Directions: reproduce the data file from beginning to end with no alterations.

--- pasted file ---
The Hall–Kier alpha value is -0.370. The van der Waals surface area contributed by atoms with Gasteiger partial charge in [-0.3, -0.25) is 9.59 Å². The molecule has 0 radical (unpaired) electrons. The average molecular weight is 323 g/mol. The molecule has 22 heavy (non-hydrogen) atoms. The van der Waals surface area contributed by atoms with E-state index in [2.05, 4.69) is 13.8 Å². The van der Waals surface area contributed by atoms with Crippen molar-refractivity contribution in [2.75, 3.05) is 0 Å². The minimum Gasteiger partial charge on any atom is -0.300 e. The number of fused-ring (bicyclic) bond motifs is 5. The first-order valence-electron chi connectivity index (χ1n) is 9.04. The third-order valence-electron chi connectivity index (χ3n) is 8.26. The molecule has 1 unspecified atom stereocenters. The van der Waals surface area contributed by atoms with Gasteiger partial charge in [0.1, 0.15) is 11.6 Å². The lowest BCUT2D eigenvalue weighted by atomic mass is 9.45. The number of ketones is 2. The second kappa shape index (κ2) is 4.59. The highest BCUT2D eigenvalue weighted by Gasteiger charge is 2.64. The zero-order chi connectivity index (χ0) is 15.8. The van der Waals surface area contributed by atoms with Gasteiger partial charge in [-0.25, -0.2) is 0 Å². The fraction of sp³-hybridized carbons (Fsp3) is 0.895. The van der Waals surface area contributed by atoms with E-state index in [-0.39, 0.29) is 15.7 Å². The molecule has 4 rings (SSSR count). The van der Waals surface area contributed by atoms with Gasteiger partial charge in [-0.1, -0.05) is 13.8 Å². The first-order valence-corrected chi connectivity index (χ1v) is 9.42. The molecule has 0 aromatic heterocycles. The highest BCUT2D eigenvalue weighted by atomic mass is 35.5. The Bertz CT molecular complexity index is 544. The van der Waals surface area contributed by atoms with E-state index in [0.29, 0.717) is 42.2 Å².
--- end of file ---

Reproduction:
The Hall–Kier alpha value is -0.370. The van der Waals surface area contributed by atoms with Gasteiger partial charge in [-0.3, -0.25) is 9.59 Å². The molecule has 0 radical (unpaired) electrons. The average molecular weight is 323 g/mol. The molecule has 22 heavy (non-hydrogen) atoms. The van der Waals surface area contributed by atoms with E-state index in [2.05, 4.69) is 13.8 Å². The van der Waals surface area contributed by atoms with Crippen molar-refractivity contribution in [2.75, 3.05) is 0 Å². The minimum Gasteiger partial charge on any atom is -0.300 e. The number of fused-ring (bicyclic) bond motifs is 5. The first-order valence-electron chi connectivity index (χ1n) is 9.04. The third-order valence-electron chi connectivity index (χ3n) is 8.26. The molecule has 1 unspecified atom stereocenters. The van der Waals surface area contributed by atoms with Gasteiger partial charge in [0.1, 0.15) is 11.6 Å². The lowest BCUT2D eigenvalue weighted by atomic mass is 9.45. The number of ketones is 2. The second kappa shape index (κ2) is 4.59. The highest BCUT2D eigenvalue weighted by Gasteiger charge is 2.64. The zero-order chi connectivity index (χ0) is 15.8. The van der Waals surface area contributed by atoms with Gasteiger partial charge in [-0.25, -0.2) is 0 Å². The fraction of sp³-hybridized carbons (Fsp3) is 0.895. The van der Waals surface area contributed by atoms with E-state index in [-0.39, 0.29) is 15.7 Å². The molecule has 4 rings (SSSR count). The van der Waals surface area contributed by atoms with Gasteiger partial charge in [-0.1, -0.05) is 13.8 Å². The first-order valence-corrected chi connectivity index (χ1v) is 9.42. The molecule has 0 aromatic heterocycles. The highest BCUT2D eigenvalue weighted by atomic mass is 35.5. The Bertz CT molecular complexity index is 544. The van der Waals surface area contributed by atoms with E-state index in [0.29, 0.717) is 42.2 Å².